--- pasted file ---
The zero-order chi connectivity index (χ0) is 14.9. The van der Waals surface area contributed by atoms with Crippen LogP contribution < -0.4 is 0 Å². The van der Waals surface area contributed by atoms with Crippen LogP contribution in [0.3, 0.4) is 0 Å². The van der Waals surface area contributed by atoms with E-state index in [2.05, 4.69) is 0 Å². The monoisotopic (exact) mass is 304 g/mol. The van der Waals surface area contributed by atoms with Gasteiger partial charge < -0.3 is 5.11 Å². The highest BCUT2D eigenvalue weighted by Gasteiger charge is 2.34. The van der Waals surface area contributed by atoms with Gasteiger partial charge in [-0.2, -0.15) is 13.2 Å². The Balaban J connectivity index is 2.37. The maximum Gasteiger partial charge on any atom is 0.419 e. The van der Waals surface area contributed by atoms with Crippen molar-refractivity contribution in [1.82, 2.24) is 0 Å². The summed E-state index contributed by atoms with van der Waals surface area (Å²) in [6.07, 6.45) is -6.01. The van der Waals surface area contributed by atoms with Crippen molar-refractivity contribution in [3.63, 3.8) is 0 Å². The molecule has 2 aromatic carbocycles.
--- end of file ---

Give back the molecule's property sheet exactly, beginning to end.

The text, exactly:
The zero-order chi connectivity index (χ0) is 14.9. The van der Waals surface area contributed by atoms with Crippen LogP contribution < -0.4 is 0 Å². The van der Waals surface area contributed by atoms with Crippen LogP contribution in [0.3, 0.4) is 0 Å². The van der Waals surface area contributed by atoms with E-state index in [2.05, 4.69) is 0 Å². The monoisotopic (exact) mass is 304 g/mol. The van der Waals surface area contributed by atoms with Gasteiger partial charge < -0.3 is 5.11 Å². The highest BCUT2D eigenvalue weighted by Gasteiger charge is 2.34. The van der Waals surface area contributed by atoms with Gasteiger partial charge in [-0.2, -0.15) is 13.2 Å². The Balaban J connectivity index is 2.37. The maximum Gasteiger partial charge on any atom is 0.419 e. The van der Waals surface area contributed by atoms with Crippen molar-refractivity contribution in [1.82, 2.24) is 0 Å². The summed E-state index contributed by atoms with van der Waals surface area (Å²) in [6.07, 6.45) is -6.01. The van der Waals surface area contributed by atoms with Crippen molar-refractivity contribution in [3.63, 3.8) is 0 Å². The molecule has 2 aromatic carbocycles.